- Wrist, called carpal tunnel syndrome, the most common peripheral nerve injury, occurs three times more often in women than men. The nerve provides feeling and movement to the thumb and three middle fingers. Causes include frequent and repetitive hand movements (typing or sports), arthritis, changes in blood sugar levels, sprain or dislocation, or a broken bone. This type of injury is progressive and will get worse without care.
- Arm (ulnar nerve compression) occurs in the nerves along the back and inside of the arm. They provide sensation in the fourth and fifth fingers, part of the palm, and forearm. Severe cases can cause hand weakness and loss of muscle mass.
- Knee injuries occur when the peroneal nerve is compressed. This nerve runs down your leg, transmitting sensations to the front and sides of the legs and top of the feet. Nerve injuries can cause an inability to lift the ankle or foot or point toes upward, called foot drop. Injuries can also be caused by a fracture or dislocation of the knee, knee or hip replacement surgery, or a tumor or cyst.
- Thigh nerve damage (meralgia paresthetica) is caused by irritation of the nerve that runs through the pelvis, groin, and along the outer thigh. It can be caused by repetitive motion of the legs, hip injury, tight clothing, heavy belts, or being overweight.
- Ankle and foot injuries (tarsal tunnel syndrome) are more common in people who have diabetes, arthritis, or chronic foot swelling. It can be caused by having flat feet or fallen arches, arthritis or diabetes, ankle sprain, varicose vein, cyst, or bone spur.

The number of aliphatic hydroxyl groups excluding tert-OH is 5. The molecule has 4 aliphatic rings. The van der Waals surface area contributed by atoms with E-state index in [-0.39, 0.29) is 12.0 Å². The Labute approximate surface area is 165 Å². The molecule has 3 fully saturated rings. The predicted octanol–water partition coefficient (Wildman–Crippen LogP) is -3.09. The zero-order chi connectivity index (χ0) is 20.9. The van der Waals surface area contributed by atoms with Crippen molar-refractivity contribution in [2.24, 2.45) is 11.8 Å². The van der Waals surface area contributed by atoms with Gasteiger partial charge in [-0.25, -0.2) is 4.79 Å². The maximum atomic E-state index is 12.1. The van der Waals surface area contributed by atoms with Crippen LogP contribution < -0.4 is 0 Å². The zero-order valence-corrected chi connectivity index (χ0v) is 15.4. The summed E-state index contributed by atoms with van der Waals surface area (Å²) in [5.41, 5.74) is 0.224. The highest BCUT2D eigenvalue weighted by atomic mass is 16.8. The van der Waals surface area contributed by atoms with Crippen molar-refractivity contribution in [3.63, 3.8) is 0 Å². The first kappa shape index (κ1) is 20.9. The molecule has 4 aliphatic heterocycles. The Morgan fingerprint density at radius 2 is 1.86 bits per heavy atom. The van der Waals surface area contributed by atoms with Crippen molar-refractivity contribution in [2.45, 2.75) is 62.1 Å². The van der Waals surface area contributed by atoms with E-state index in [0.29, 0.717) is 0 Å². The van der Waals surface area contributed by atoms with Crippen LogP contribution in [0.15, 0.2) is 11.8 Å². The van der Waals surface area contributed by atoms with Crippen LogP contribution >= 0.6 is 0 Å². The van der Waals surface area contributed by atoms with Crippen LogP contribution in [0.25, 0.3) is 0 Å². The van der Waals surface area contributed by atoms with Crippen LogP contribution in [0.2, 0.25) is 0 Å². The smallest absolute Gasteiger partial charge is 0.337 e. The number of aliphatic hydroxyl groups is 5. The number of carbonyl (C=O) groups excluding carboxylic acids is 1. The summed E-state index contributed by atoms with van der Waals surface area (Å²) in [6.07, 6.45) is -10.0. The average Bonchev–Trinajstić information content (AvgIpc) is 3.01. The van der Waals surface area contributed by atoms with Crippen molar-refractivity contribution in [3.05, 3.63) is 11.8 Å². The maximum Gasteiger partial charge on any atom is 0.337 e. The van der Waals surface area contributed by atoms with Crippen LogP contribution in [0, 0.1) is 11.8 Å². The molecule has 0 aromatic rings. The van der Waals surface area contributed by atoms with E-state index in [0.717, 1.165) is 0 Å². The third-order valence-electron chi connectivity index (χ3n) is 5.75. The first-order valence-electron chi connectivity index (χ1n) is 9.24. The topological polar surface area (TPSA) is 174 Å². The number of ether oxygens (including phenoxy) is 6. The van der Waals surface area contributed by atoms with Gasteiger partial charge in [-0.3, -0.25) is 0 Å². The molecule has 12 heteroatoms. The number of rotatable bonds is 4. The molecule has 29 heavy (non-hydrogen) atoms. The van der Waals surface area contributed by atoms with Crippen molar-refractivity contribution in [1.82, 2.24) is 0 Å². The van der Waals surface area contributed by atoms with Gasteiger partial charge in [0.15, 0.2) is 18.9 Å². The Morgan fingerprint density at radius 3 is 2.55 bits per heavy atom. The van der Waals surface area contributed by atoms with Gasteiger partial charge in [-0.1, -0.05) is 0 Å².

Causes of Nerve Damage
- Vehicle accidents and falls can cause a cut or tear in the nerve tissue (laceration), severe bruising (contusion), or severe stretching (traction). Injuries can also be caused by gunshot wounds, drug injections, or electrical shock.
- Infections that cause nerve damage can include Lyme disease, shingles, Epstein-Barr virus, hepatitis B and C, leprosy, diphtheria, and HIV.
- Autoimmune diseases such as Sjogren’s syndrome, lupus, rheumatoid arthritis, Guillain-Barre syndrome, chronic inflammatory demyelinating polyneuropathy, and vasculitis.
- Diabetes that is not well controlled is a common cause of nerve damage, called diabetic neuropathy. More than half of people with diabetes will develop some type of neuropathy.
- Tumors can develop on the nerves or press on nerves. Most are not cancerous and only need to be watched.
- Bone marrow disorders caused by a blood protein and some types of cancers – myeloma, lymphoma, amyloidosis, or cancers linked to the body’s immune system – can cause nerve damage, as can medications used to treat cancer (chemotherapy).
- Other diseases – kidney, liver, thyroid, and connective tissue disorders – can cause nerve damage.
- Alcoholism can cause nerve damage due to vitamin deficiencies. The B vitamins (B-1, B-6, and B-12) and vitamins E and niacin are very important for healthy nerves.
- Blood problems can decrease oxygen to peripheral nerves and cause damage to nerve tissue as a result of diabetes, smoking, narrowed arteries from high blood pressure or atherosclerosis, or blood vessel scarring from vasculitis.
- Exposure to industrial chemicals or heavy metals such as mercury and lead.
- Family history of nerve damage is another cause, although very rare.
It is important to receive expert treatment to avoid the complications of peripheral nerve damage. Common complications include:
- Weakness or a loss of ability to feel increases your fall risk
- Lack of balance can reduce mobility and cause health problems due to inactivity
- Burns or skin injuries are due to the reduced ability to feel the temperature
Receive Help For Nerve Damage
Do you think you may have a nerve injury? Tim Tollestrup, MD, focuses his practice on the diagnosis of and surgery for peripheral nerve injuries. Contact us today to schedule your consultation.